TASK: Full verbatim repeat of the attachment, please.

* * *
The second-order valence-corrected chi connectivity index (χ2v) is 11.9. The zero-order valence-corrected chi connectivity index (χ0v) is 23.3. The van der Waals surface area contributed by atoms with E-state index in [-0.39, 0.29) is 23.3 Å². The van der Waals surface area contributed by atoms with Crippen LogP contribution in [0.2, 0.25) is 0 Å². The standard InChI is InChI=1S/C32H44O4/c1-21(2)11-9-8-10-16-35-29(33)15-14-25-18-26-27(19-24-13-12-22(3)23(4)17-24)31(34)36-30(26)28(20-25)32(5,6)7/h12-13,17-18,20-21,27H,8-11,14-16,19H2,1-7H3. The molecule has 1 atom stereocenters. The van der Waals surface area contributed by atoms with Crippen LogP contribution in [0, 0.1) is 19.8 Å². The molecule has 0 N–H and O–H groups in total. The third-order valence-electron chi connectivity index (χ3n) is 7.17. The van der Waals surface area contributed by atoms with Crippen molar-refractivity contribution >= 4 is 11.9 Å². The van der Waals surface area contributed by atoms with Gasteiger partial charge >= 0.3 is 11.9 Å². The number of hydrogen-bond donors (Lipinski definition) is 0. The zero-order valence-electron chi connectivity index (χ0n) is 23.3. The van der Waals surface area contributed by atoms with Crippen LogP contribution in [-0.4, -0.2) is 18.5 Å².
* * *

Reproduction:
The second-order valence-corrected chi connectivity index (χ2v) is 11.9. The zero-order valence-corrected chi connectivity index (χ0v) is 23.3. The van der Waals surface area contributed by atoms with E-state index in [-0.39, 0.29) is 23.3 Å². The van der Waals surface area contributed by atoms with Crippen LogP contribution in [0.2, 0.25) is 0 Å². The standard InChI is InChI=1S/C32H44O4/c1-21(2)11-9-8-10-16-35-29(33)15-14-25-18-26-27(19-24-13-12-22(3)23(4)17-24)31(34)36-30(26)28(20-25)32(5,6)7/h12-13,17-18,20-21,27H,8-11,14-16,19H2,1-7H3. The molecule has 1 atom stereocenters. The van der Waals surface area contributed by atoms with Crippen LogP contribution in [0, 0.1) is 19.8 Å². The molecule has 0 N–H and O–H groups in total. The third-order valence-electron chi connectivity index (χ3n) is 7.17. The van der Waals surface area contributed by atoms with Crippen molar-refractivity contribution >= 4 is 11.9 Å². The van der Waals surface area contributed by atoms with Gasteiger partial charge >= 0.3 is 11.9 Å². The number of hydrogen-bond donors (Lipinski definition) is 0. The zero-order valence-electron chi connectivity index (χ0n) is 23.3. The van der Waals surface area contributed by atoms with Crippen LogP contribution in [-0.4, -0.2) is 18.5 Å².